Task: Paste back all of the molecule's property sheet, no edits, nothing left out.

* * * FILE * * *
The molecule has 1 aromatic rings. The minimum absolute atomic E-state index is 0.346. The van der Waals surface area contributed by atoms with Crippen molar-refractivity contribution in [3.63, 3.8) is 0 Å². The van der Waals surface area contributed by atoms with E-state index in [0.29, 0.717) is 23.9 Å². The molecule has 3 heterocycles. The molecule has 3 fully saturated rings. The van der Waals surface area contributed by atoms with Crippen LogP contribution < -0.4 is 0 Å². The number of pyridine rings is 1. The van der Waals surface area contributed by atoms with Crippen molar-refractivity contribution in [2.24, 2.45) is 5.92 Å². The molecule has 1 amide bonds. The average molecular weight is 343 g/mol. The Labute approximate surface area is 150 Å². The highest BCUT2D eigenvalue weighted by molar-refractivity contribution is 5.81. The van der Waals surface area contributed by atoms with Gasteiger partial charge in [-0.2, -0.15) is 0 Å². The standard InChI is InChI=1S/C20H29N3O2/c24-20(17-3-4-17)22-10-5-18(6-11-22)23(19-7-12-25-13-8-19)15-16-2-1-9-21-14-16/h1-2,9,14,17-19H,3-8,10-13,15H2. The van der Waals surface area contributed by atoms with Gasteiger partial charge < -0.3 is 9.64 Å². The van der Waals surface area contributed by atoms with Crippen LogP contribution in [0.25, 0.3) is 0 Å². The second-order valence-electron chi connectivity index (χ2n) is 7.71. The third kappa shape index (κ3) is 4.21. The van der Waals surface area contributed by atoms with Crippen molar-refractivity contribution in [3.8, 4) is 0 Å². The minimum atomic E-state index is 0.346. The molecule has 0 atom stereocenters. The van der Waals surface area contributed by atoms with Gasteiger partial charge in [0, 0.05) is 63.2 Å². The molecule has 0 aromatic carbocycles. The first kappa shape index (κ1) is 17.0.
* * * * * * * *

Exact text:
The molecule has 1 aromatic rings. The minimum absolute atomic E-state index is 0.346. The van der Waals surface area contributed by atoms with Crippen molar-refractivity contribution in [3.63, 3.8) is 0 Å². The van der Waals surface area contributed by atoms with E-state index in [0.29, 0.717) is 23.9 Å². The molecule has 3 heterocycles. The molecule has 3 fully saturated rings. The van der Waals surface area contributed by atoms with Crippen LogP contribution < -0.4 is 0 Å². The number of pyridine rings is 1. The van der Waals surface area contributed by atoms with Crippen molar-refractivity contribution in [2.24, 2.45) is 5.92 Å². The molecule has 1 amide bonds. The average molecular weight is 343 g/mol. The Labute approximate surface area is 150 Å². The highest BCUT2D eigenvalue weighted by molar-refractivity contribution is 5.81. The van der Waals surface area contributed by atoms with Gasteiger partial charge in [-0.2, -0.15) is 0 Å². The standard InChI is InChI=1S/C20H29N3O2/c24-20(17-3-4-17)22-10-5-18(6-11-22)23(19-7-12-25-13-8-19)15-16-2-1-9-21-14-16/h1-2,9,14,17-19H,3-8,10-13,15H2. The van der Waals surface area contributed by atoms with Gasteiger partial charge < -0.3 is 9.64 Å². The van der Waals surface area contributed by atoms with Crippen LogP contribution in [0.25, 0.3) is 0 Å². The second-order valence-electron chi connectivity index (χ2n) is 7.71. The third kappa shape index (κ3) is 4.21. The van der Waals surface area contributed by atoms with Crippen molar-refractivity contribution in [3.8, 4) is 0 Å². The minimum atomic E-state index is 0.346. The molecule has 0 atom stereocenters. The van der Waals surface area contributed by atoms with Gasteiger partial charge in [0, 0.05) is 63.2 Å². The molecule has 0 aromatic carbocycles. The first kappa shape index (κ1) is 17.0.